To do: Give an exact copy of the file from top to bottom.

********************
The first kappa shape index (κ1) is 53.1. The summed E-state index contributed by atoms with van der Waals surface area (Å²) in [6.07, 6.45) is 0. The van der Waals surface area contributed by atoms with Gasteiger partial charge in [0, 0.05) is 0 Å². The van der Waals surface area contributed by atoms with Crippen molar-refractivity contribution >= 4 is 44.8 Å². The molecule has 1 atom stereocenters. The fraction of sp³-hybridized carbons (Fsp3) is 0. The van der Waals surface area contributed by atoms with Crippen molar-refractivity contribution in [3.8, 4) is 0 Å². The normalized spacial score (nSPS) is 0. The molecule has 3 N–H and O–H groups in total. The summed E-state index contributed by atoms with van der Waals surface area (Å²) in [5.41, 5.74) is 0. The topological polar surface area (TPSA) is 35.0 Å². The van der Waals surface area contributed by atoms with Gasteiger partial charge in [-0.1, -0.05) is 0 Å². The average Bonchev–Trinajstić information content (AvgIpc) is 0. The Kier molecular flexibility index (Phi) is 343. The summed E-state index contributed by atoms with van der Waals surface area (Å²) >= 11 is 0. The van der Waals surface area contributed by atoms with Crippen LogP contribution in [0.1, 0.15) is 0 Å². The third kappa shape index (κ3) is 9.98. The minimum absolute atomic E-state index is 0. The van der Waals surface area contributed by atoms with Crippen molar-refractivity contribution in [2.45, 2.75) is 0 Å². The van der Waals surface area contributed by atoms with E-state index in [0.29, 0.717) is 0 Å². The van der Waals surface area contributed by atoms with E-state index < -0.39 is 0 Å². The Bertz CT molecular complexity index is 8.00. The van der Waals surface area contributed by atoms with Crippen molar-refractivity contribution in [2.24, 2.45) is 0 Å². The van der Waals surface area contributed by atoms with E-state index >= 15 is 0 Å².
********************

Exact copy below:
The first kappa shape index (κ1) is 53.1. The summed E-state index contributed by atoms with van der Waals surface area (Å²) in [6.07, 6.45) is 0. The van der Waals surface area contributed by atoms with Gasteiger partial charge in [0, 0.05) is 0 Å². The van der Waals surface area contributed by atoms with Crippen molar-refractivity contribution >= 4 is 44.8 Å². The molecule has 1 atom stereocenters. The fraction of sp³-hybridized carbons (Fsp3) is 0. The van der Waals surface area contributed by atoms with Crippen molar-refractivity contribution in [3.8, 4) is 0 Å². The normalized spacial score (nSPS) is 0. The molecule has 3 N–H and O–H groups in total. The summed E-state index contributed by atoms with van der Waals surface area (Å²) in [5.41, 5.74) is 0. The topological polar surface area (TPSA) is 35.0 Å². The van der Waals surface area contributed by atoms with Gasteiger partial charge in [-0.1, -0.05) is 0 Å². The average Bonchev–Trinajstić information content (AvgIpc) is 0. The Kier molecular flexibility index (Phi) is 343. The summed E-state index contributed by atoms with van der Waals surface area (Å²) >= 11 is 0. The van der Waals surface area contributed by atoms with Crippen LogP contribution in [0.1, 0.15) is 0 Å². The third kappa shape index (κ3) is 9.98. The minimum absolute atomic E-state index is 0. The van der Waals surface area contributed by atoms with Crippen molar-refractivity contribution in [2.45, 2.75) is 0 Å². The van der Waals surface area contributed by atoms with E-state index in [0.29, 0.717) is 0 Å². The van der Waals surface area contributed by atoms with E-state index < -0.39 is 0 Å². The Bertz CT molecular complexity index is 8.00. The van der Waals surface area contributed by atoms with Crippen molar-refractivity contribution in [2.24, 2.45) is 0 Å². The van der Waals surface area contributed by atoms with E-state index >= 15 is 0 Å².